In season two, Big3 has aired three games a week on TV live and has added more high-profile retired stars, including Nate Robinson, Amar’e Stoudemire and Metta World Peace. The league also added a compelling story line by recruiting women’s basketball legend Nancy Lieberman as a head coach. She led her team, Power, to the best regular-season record, and now has a shot at history if she becomes the first female coach to lead a professional men’s team to a title.
“When we asked her, does she want the job?, her first question to me was, ‘Why do you want me?’” Cube recalled. Lieberman feared it was a stunt. “I’m like, ‘I wouldn’t suggest this if I didn’t think you would come here and try to win the championship,’” he said.
TV viewership for Big3 across Fox and Fox Sports has averaged 395,000 viewers, up 107% over 2017. Having all live broadcasts and added exposure on Fox’s broadcast network has helped. (Big3 has also shown one game a week on Facebook Live.)
The median age of the Big3 TV audience is 44, younger than that of every major league and collegiate sport except for the NBA (42) and Major League Soccer (40), according to Nielsen data.
The league’s eight teams are all owned by the Big3, and play a full schedule of four games in a different NBA arena each week during the regular season. Average attendance for the games is 13,484, up 25% over the first season. In April, Adidas signed on as an apparel sponsor and merchandiser.
Big3 is also getting more attention from sports journalism outlets, thanks to the celebrity of Cube. He has traveled to each city where the Big3 teams have played, giving interviews and filling venues with his famous friends, whose presence give the events the atmosphere of a big-time boxing match.
NBA players are clearly intrigued by the opportunity the Big3 offers them down the road. Kwatinetz said more than 100 have shown up at arenas around the country to watch the league.
There have been some bumps in the road. Big3 owners are suing a Qatari investment group, alleging that it failed to pay its agreed price for a piece of the league while trying to wrest control of it. The group, called Sports Trinity, pledged to invest $11.5 million for as much as a 15% stake with $9 million more in sponsorship money over three years, according to the lawsuit filed in April. Only $7.5 million was paid by the group, which includes a former Qatari diplomat in the U.S., Ahmed Al-Rumaihi, according to court documents.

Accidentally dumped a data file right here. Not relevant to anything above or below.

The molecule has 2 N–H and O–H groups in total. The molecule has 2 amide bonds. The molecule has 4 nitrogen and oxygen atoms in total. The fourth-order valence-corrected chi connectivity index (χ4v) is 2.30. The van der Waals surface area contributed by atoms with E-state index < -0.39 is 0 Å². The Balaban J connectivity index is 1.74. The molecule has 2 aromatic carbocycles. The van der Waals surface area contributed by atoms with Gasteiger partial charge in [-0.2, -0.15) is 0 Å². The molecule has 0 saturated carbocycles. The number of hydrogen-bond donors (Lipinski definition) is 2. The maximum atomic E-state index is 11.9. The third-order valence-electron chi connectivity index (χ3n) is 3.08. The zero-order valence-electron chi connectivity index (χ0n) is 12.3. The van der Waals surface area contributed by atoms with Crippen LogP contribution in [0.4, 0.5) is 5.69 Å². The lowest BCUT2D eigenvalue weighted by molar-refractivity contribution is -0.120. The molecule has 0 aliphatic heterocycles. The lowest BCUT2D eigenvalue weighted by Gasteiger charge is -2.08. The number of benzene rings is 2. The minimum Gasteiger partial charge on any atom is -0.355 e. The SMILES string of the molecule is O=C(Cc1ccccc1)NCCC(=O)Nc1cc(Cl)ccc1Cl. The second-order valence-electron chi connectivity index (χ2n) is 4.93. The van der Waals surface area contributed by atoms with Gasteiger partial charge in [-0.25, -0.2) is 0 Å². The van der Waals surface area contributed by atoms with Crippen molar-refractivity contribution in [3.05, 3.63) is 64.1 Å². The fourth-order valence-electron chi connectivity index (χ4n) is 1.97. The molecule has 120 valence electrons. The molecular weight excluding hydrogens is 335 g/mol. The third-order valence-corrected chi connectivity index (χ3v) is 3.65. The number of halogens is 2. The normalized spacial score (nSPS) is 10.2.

Big3 is also a defendant in a suit from another basketball start-up, Champions League, which alleges Cube and Kwatinetz poached its players and ideas for their league.
Kwatinetz did not comment on the litigation, except to say it does not pose a threat to the league’s operation going forward.
The Big3’s short-term prosperity is tied to its next TV deal. Fox is in an exclusive window to negotiate the rights for Big3’s third season. “It’s been a great relationship,” Kwatinetz said. “Their production team has helped develop the look of our game.”
Long term, Cube said, the league also has global aspirations, looking to launch in other basketball-obsessed countries. (Three-on-three basketball will be an Olympics event starting with the 2020 Games in Tokyo.)
Although Big3 is clearly benefiting from the afterglow of the NBA’s current hot streak, TV sports executives and experts say it will take a few years to determine whether the league can become an enduring fixture with fans.
Patrick Rishe, director of the sports business program at Washington University in St. Louis, believes the television appeal of Big3 could be limited once the novelty of seeing retired NBA stars back on the court wears off.
“I can see them selling out arenas,” Rishe said. “I don’t think it’s something a network is going to be able rely on for increasingly larger numbers. People in general are more interested in the kids playing in the NBA summer league than what’s going on with guys who are passed their prime and no longer as relevant because their NBA careers are over. Whether it’s the NFL or the NBA, fans are most interested in what their team is going to be next year.”
Cube believes the connoisseur basketball fan appreciates the experience of the older players and coaches. He has also made it clear he would love to see Kobe Bryant in a Big3 uniform. But if Bryant ever does suit up, don’t look for another 60-point performance.